Here is an interesting post from one of Dan Kahan’s students (emphasis in original):
I agree with Smith, however, that we should not go so far as to seek or require belief – or perhaps, I might say, “complete belief.” It is not and should not be the goal of a science class to completely overhaul students’ worldview, religion and all.
What we are seeking is for students to believe something like:
“Evolution, which says x, is the best supported scientific way of understanding the origins of various species, the way species adapt to their environment, etc etc.” (A conclusion similar to Smith 2004.)
And this requires an understanding of evolution, in the strong sense of understanding, which encompasses comprehension of justification. One may even argue that this type of belief follows necessarily from strong understanding: that is, if you understand mechanism of and scientific basis for evolution, and the comparative paucity of scientific explanation for other theories of species’ origins, then you will necessarily believe that “Evolution, which says x, is the best supported… etc, etc.” This could be a neat logical maneuver to employ because it means that we can avoid talking about the need for students to “believe in” evolution – which carries a lot of nasty cultural baggage – and just talk about understanding instead.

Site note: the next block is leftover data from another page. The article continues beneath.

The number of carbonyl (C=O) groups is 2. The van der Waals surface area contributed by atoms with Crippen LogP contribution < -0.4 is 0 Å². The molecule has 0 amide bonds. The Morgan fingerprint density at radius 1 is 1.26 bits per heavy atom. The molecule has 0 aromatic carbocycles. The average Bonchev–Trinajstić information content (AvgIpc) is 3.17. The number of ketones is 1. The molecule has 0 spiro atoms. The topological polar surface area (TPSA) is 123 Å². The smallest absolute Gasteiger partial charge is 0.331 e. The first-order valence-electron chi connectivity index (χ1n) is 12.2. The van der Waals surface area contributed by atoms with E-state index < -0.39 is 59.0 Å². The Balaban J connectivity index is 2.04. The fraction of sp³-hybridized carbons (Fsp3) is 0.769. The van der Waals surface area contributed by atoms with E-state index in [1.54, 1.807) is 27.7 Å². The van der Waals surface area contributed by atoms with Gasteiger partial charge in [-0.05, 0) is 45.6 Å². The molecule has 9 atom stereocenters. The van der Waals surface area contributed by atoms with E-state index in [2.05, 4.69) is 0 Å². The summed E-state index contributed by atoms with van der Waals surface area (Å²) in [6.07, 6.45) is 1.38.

Interesting. It’s interesting that people don’t seem so hung up on other theories. Of course there’s no perfect analogy. But there are other best-supported theories for which it’s ok if you don’t think that’s how it happen though you understand why many people do (amount of evidence). A good example is the Big Bang Theory.